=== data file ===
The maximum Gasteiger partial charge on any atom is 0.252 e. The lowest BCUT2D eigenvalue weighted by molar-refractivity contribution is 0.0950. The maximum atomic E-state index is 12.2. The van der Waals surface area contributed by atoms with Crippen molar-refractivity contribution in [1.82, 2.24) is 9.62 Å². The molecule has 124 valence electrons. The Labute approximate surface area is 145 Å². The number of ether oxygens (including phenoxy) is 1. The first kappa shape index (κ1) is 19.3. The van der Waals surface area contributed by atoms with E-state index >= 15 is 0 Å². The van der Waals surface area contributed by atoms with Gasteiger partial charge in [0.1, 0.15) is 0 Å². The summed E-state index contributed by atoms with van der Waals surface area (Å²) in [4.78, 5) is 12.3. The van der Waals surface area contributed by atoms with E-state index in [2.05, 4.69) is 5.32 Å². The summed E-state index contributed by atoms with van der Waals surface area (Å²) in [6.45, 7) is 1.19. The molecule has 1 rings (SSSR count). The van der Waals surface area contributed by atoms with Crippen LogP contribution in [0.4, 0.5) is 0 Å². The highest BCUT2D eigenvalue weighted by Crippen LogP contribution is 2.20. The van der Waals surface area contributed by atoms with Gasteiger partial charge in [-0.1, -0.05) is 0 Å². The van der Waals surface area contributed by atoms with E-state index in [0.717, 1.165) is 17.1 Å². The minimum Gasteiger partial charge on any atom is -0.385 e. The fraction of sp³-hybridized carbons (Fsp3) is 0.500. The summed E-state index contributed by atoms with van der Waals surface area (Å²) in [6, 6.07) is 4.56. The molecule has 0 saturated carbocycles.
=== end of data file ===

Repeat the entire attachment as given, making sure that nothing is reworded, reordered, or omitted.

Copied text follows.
The maximum Gasteiger partial charge on any atom is 0.252 e. The lowest BCUT2D eigenvalue weighted by molar-refractivity contribution is 0.0950. The maximum atomic E-state index is 12.2. The van der Waals surface area contributed by atoms with Crippen molar-refractivity contribution in [1.82, 2.24) is 9.62 Å². The molecule has 124 valence electrons. The Labute approximate surface area is 145 Å². The number of ether oxygens (including phenoxy) is 1. The first kappa shape index (κ1) is 19.3. The van der Waals surface area contributed by atoms with E-state index >= 15 is 0 Å². The van der Waals surface area contributed by atoms with Gasteiger partial charge in [0.1, 0.15) is 0 Å². The summed E-state index contributed by atoms with van der Waals surface area (Å²) in [4.78, 5) is 12.3. The van der Waals surface area contributed by atoms with E-state index in [2.05, 4.69) is 5.32 Å². The summed E-state index contributed by atoms with van der Waals surface area (Å²) in [6.45, 7) is 1.19. The molecule has 1 rings (SSSR count). The van der Waals surface area contributed by atoms with Crippen LogP contribution in [0.4, 0.5) is 0 Å². The highest BCUT2D eigenvalue weighted by Crippen LogP contribution is 2.20. The van der Waals surface area contributed by atoms with Gasteiger partial charge in [-0.1, -0.05) is 0 Å². The van der Waals surface area contributed by atoms with E-state index in [0.717, 1.165) is 17.1 Å². The minimum Gasteiger partial charge on any atom is -0.385 e. The fraction of sp³-hybridized carbons (Fsp3) is 0.500. The summed E-state index contributed by atoms with van der Waals surface area (Å²) in [6, 6.07) is 4.56. The molecule has 0 saturated carbocycles.